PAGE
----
Bianca Buitendag and Lena Stoffel surfing perfect waves in South Africa

Interview with SWOX Athlete Lena Stoffel

Pro-surfer Bianca Buitendag and pro-skier Lena Stoffel have a passion for surfing and traveling. For Roxy’s and Swox’ newest short film “Ku Khangela” the two took off to surf the south east of South Africa. Between Jeffreys Bay and Durban lays the land of Xhosa, formally known as Transkei. Home of Nelson Mandela and perfect right hand point breaks. In the interview with Lena Stoffel you will find out how South Africa’s marine life made a big impression on her and about the day Bianca saw her first snow.

Lena, where are you guys at in the video geographically?

I flew into George and we went to Bianca’s place in her hometown Victoria Bay, that is on the south east coast of South Africa. From there we took the car east, which is towards Durban, to an area formally known as Transkei, which means beyond the river Kei. It is rural, simple, and very beautiful. The Xhosa people are living off their land. It’s pure Africa, so that was very special to me.

How did you meet Bianca? Can you tell us about your friendship?

I am a professional skier for Roxy, but 12 years ago I also developed a passion for surfing. With Roxy as a sponsor that works out perfectly. I get to spend quite some time on the west coast of France, because that is where the Roxy headquarters in Europe are located. Bianca spends a lot of time there during the European WQS events. This is where we met surfing. Right away we got along really well. Bianca is a very humble and amazing person.

We hung out a lot in France and then she came to visit me in Austria. She wanted to come to Innsbruck to go snowboarding. She told me they have a little resort they go to in South Africa, which has snow making, but she had never seen real snow. Therefore took her up to the glacier and she got to see real snow and the big mountains in the Alps. That was a very memorable moment! Ever since she wanted me to come see her in South Africa. It took five years, but we finally made it happen.

Let’s talk about the trip itself. How was it like?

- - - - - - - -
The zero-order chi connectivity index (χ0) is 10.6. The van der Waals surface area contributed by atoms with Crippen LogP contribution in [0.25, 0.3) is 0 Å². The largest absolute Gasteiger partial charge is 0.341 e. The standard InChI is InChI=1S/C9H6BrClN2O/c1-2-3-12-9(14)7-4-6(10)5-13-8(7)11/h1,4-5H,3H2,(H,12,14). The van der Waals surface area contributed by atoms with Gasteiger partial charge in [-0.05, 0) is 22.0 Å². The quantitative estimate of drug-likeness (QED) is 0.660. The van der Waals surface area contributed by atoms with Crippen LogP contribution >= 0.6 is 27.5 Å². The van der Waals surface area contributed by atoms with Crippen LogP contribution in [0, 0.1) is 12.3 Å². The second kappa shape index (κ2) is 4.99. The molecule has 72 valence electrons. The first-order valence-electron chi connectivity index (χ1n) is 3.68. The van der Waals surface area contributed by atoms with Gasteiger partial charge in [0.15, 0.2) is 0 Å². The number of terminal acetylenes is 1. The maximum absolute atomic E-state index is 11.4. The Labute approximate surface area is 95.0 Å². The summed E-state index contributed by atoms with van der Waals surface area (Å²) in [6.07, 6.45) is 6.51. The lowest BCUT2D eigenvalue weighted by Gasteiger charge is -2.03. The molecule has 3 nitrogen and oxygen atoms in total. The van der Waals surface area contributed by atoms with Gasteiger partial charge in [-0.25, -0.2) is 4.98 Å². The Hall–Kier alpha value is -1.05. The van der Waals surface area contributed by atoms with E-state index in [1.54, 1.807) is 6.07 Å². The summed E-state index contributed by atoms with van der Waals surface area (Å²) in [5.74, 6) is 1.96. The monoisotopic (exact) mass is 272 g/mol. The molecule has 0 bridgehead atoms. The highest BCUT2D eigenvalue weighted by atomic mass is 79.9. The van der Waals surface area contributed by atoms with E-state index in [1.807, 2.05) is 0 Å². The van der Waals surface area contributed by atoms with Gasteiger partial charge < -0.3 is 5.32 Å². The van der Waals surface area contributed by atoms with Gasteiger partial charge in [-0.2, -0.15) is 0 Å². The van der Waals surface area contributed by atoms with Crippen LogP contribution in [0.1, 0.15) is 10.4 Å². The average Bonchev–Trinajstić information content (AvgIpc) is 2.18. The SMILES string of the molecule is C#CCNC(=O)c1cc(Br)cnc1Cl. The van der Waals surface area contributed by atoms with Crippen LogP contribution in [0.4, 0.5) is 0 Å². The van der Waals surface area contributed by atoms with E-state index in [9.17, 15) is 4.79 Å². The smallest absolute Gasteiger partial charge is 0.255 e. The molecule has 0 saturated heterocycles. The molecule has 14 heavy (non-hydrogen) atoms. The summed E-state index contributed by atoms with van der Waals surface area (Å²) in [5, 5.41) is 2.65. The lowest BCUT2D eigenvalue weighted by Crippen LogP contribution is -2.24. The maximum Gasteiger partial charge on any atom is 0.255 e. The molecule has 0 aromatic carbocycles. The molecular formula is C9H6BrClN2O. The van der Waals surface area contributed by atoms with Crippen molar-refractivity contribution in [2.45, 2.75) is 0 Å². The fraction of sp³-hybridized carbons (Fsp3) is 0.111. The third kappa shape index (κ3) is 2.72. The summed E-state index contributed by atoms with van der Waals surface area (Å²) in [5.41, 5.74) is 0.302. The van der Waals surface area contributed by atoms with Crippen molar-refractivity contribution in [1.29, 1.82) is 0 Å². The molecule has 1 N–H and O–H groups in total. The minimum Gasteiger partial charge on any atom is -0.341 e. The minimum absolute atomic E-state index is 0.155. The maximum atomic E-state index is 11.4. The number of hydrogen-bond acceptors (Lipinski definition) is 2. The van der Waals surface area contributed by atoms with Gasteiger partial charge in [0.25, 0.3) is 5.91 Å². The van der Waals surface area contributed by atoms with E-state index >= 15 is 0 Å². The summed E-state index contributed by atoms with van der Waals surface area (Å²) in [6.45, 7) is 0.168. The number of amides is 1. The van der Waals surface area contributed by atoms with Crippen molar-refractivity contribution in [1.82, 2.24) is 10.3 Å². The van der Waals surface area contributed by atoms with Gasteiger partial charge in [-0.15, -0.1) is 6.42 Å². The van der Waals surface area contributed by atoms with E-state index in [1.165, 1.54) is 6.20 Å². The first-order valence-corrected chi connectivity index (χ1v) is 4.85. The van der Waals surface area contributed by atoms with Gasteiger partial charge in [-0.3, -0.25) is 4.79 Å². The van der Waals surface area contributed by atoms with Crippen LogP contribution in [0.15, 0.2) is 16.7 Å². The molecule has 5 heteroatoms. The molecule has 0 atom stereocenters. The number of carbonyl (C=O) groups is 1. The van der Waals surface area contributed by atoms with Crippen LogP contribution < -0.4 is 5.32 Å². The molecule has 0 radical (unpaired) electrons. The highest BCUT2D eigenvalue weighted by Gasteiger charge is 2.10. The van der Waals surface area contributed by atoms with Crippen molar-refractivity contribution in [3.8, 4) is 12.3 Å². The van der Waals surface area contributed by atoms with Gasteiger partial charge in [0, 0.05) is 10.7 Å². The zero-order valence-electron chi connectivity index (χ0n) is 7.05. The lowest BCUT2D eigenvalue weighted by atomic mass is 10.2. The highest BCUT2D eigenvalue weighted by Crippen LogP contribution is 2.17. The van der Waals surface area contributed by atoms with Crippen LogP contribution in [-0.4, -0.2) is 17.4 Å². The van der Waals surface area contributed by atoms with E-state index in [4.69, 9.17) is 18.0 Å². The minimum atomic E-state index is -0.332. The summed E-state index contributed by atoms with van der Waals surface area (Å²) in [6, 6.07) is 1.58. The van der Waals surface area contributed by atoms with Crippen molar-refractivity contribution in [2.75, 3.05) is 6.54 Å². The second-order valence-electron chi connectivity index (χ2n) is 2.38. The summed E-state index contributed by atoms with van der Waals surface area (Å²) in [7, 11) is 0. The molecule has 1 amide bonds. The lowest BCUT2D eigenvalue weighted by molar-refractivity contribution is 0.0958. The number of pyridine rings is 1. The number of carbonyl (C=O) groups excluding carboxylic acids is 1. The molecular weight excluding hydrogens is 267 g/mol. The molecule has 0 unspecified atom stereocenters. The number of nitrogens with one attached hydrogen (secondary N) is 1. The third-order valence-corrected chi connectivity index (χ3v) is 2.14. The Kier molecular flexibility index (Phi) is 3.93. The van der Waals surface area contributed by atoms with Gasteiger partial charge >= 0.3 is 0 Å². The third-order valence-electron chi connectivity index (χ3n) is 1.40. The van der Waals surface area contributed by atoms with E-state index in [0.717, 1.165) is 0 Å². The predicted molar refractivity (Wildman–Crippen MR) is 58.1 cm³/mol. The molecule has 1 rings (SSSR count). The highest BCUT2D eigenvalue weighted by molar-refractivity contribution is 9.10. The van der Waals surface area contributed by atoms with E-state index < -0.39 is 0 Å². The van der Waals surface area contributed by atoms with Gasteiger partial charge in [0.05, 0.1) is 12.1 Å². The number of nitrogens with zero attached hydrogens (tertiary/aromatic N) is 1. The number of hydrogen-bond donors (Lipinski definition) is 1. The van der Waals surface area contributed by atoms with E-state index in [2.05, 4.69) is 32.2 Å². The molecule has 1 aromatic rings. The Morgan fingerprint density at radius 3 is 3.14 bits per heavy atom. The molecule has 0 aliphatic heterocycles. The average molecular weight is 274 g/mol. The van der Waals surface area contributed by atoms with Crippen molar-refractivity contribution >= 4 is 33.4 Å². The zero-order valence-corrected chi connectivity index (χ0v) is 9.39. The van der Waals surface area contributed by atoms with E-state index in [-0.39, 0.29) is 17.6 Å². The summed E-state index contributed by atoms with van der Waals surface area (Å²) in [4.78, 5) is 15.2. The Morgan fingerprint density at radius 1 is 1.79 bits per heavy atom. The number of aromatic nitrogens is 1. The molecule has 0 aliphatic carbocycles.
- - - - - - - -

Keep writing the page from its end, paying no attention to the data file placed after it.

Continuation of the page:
We drove there by car and rented a house of a friend of a friend of Bianca right off the water. We stayed there for about a week. The drive was an adventure. Once we got into the Transkei area, we got off the main road and then it took us about three hours for 50 kilometres on a tiny, bumpy road, it got dark, but we finally made it. We went there in November, which is the start of the summer in South Africa. So during the day it was nice and warm, really comfortable actually, but every now and then it was a bit cloudy and chilly. The water temperatures are around 23 degree Celsius.

We had to bring all our supplies for the week. The little town had one little shop, but you could only get the very, very basic stuff. Elvis was our saviour! He was our local guide, who took care of us and fished for us every day. But every day the other locals came by the house with their catch, too, and basically took care of us, it was super nice! All the kids hung out and played soccer with us.

Bianca is a travel pro, she knows to bring certain things on trips and how to say thank you to locals around the world. So she brought the soccer ball and a ukulele. The local kids beat us in soccer and played the ukulele, it was like a big family. It felt very natural and I felt like part of the community.

How do you pronounce the title of the short film?

“Ku Khangela” is pronounced “Kou Kann-Gail-a”, it’s the Xhosa language. It’s one of the African languages with the click sound. It’s really different.

What’s the surf like there?

Because traveling around is tough due to street conditions, we stayed at the one spot during the week. So it was a very chilled week. We usually got up super early, because the sun rises at 5am and got in a session before breakfast. It’s a very fun right hand point break, similar to J-Bay, I’ve learned. I brought my 6’4’’ single fin, which was the perfect board, super fun!

The marine life there is stunning. One day we saw a whale mom and her calf out in the water. They are so big. I’ve never seen a whale before. They jumped out and we saw them a couple of days in a row. You also do think of sharks when you surf in South Africa, but I felt ok. It’s not the time of the year that’s infamous for shark attacks and you have to avoid surfing at dusk and dawn. Bianca’s boyfriend is a professional jet skier, so he was out there with us, just for general safety, since it’s so remote. We were surfing by ourselves most days.

Did you guys make any new plans when you left?

We want to go on another trip soon, maybe even to South Africa. We both have a busy schedule, so it’s always hard to find time. I might see Bianca in France in the near future.

Film & Photos: Michael Veltman

Watch the full edit of Lena Stoffel and Bianca Buitendag surfing in the land of Xhosa:.